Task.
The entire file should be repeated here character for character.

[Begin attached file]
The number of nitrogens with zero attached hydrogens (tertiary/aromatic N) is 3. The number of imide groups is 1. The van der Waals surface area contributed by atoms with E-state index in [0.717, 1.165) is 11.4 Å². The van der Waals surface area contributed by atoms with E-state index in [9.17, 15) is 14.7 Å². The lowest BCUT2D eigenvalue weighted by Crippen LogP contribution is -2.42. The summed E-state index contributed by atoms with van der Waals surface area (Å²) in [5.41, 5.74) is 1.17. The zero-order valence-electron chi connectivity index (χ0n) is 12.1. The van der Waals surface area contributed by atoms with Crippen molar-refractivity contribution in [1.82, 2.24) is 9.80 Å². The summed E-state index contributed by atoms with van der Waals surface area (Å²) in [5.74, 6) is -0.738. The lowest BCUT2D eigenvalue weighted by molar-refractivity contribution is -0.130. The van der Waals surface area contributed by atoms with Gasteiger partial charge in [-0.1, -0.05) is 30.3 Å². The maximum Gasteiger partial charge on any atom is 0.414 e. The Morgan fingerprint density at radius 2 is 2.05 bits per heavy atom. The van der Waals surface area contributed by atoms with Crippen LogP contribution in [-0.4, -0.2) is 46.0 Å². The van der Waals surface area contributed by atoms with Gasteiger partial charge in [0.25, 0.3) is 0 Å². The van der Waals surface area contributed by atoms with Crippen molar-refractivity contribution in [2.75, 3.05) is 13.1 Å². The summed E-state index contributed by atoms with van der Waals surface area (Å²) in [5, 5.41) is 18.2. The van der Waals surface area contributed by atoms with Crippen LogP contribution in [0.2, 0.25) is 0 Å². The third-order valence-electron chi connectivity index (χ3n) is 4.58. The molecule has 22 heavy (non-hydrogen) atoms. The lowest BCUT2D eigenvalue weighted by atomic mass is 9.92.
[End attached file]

The number of nitrogens with zero attached hydrogens (tertiary/aromatic N) is 3. The number of imide groups is 1. The van der Waals surface area contributed by atoms with E-state index in [0.717, 1.165) is 11.4 Å². The van der Waals surface area contributed by atoms with E-state index in [9.17, 15) is 14.7 Å². The lowest BCUT2D eigenvalue weighted by Crippen LogP contribution is -2.42. The summed E-state index contributed by atoms with van der Waals surface area (Å²) in [5.41, 5.74) is 1.17. The zero-order valence-electron chi connectivity index (χ0n) is 12.1. The van der Waals surface area contributed by atoms with Crippen molar-refractivity contribution in [1.82, 2.24) is 9.80 Å². The summed E-state index contributed by atoms with van der Waals surface area (Å²) in [5.74, 6) is -0.738. The lowest BCUT2D eigenvalue weighted by molar-refractivity contribution is -0.130. The van der Waals surface area contributed by atoms with Gasteiger partial charge in [-0.1, -0.05) is 30.3 Å². The maximum Gasteiger partial charge on any atom is 0.414 e. The Morgan fingerprint density at radius 2 is 2.05 bits per heavy atom. The van der Waals surface area contributed by atoms with Crippen LogP contribution in [-0.4, -0.2) is 46.0 Å². The van der Waals surface area contributed by atoms with Gasteiger partial charge in [0.25, 0.3) is 0 Å². The van der Waals surface area contributed by atoms with Crippen molar-refractivity contribution in [2.75, 3.05) is 13.1 Å². The summed E-state index contributed by atoms with van der Waals surface area (Å²) in [5, 5.41) is 18.2. The van der Waals surface area contributed by atoms with Crippen LogP contribution in [0.2, 0.25) is 0 Å². The third-order valence-electron chi connectivity index (χ3n) is 4.58. The molecule has 22 heavy (non-hydrogen) atoms. The lowest BCUT2D eigenvalue weighted by atomic mass is 9.92.